March 19, 1993 |
An advocate for customers of the Philadelphia Gas Works is raising questions about a plan to increase the number of money managers who decide how to invest the $280 million in PGW's pension fund. The board that controls the fund is scheduled to vote on the plan today. Attorney Steven Hershey of Community Legal Services said he hasn't been able to get any information about how the new managers were selected, and what their track records were. "My inability to get any response or any information from anybody I've called or written to makes me very concerned," Hershey said yesterday.
December 16, 2012 |
A Hostess Brands Inc. union and a pension fund said they were appealing the court order that gave the bankrupt Twinkie maker permission to wind down. U.S. Bankruptcy Judge Robert Drain, at a Nov. 29 hearing in White Plains, N.Y., approved Hostess' requests to shut down and to pay as much as $1.83 million in incentives to 19 senior managers, while overruling objections to the bonuses. The creditors are appealing the wind-down order entered in the case on Nov. 30, according to court papers filed Friday by the Bakery, Confectionery, Tobacco Workers and Grain Millers International Union and the Bakery and Confectionery Union and Industry International Pension Fund.
January 23, 1986 |
Preparing for a meeting with Hatboro's police officers to discuss problems with their pension fund, the Hatboro Borough Council this week passed a resolution assuring that although the borough wanted to change the fund administrators, the fund would not be harmed. Council approved the resolution Monday to persuade police officers that their pension fund would remain in good hands if the borough removed the fund from under the auspices of the Pennsylvania Municipal Retirement System.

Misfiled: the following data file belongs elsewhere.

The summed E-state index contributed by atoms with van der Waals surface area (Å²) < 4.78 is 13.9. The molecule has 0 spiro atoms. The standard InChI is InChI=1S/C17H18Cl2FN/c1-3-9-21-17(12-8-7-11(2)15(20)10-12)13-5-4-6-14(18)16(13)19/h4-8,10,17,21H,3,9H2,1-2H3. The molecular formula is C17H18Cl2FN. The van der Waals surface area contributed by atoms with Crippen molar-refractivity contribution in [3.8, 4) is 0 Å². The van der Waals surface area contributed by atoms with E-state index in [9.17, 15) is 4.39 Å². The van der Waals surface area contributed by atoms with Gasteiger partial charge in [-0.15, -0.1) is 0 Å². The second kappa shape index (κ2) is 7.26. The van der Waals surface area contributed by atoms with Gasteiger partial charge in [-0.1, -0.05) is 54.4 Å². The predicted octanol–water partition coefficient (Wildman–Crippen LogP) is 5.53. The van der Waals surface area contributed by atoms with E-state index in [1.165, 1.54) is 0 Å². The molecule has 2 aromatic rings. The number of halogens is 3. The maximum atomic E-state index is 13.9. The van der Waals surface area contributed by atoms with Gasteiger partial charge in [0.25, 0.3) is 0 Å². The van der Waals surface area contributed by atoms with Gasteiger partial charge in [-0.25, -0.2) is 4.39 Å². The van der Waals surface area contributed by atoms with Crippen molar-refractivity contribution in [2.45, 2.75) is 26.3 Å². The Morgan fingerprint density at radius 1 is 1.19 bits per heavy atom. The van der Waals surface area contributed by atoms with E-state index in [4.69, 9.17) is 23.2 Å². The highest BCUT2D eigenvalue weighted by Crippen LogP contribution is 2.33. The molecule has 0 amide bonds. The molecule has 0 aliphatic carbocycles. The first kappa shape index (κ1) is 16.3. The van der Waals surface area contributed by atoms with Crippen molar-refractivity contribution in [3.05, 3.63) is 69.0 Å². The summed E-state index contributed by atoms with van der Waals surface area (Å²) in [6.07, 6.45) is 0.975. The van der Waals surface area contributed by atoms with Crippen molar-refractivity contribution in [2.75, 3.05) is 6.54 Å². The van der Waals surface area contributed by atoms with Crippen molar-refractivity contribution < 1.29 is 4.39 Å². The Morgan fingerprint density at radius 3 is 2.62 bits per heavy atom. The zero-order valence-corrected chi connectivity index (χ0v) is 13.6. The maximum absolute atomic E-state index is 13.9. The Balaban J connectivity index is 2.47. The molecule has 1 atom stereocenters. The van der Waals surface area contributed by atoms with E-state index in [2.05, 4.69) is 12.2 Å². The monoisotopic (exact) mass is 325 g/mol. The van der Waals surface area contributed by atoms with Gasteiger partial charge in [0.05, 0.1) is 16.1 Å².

September 28, 1988 |
Former New Jersey State Sen. David Friedland was on trial in Camden yesterday accused of defrauding a pension fund, but you wouldn't know it from being in the courtroom. His name rarely came up, and Friedland himself, who blew a kiss to spectators when he entered the courtroom Monday, yesterday blended quietly into the pin-striped obscurity of the lawyers. Yesterday's testimony focused on the germination of the alleged scam that brought Friedland into court. Witness Alfred Piperata, the pension-fund administrator, described how Friedland's partner, despite two bankruptcies and an "atrocious business reputation," managed to persuade the fund's trustees to entrust him with $20 million.
August 14, 1987 |
Former City Treasurer Curtis Townsend, who directs the investment of the city's $1.5 billion employee pension fund, has resigned to take a job with a private investment company. Townsend's resignation as the fund's asset manager comes on the heels of the abrupt departure in June of pension board executive director Anthony Witlin. At that time, Witlin said he quit because it was impossible for him to run a professional organization within the context of city government. His deputy, Peter Crecitelli, was named acting executive director until this fall, when a permanent successor is expected to be named.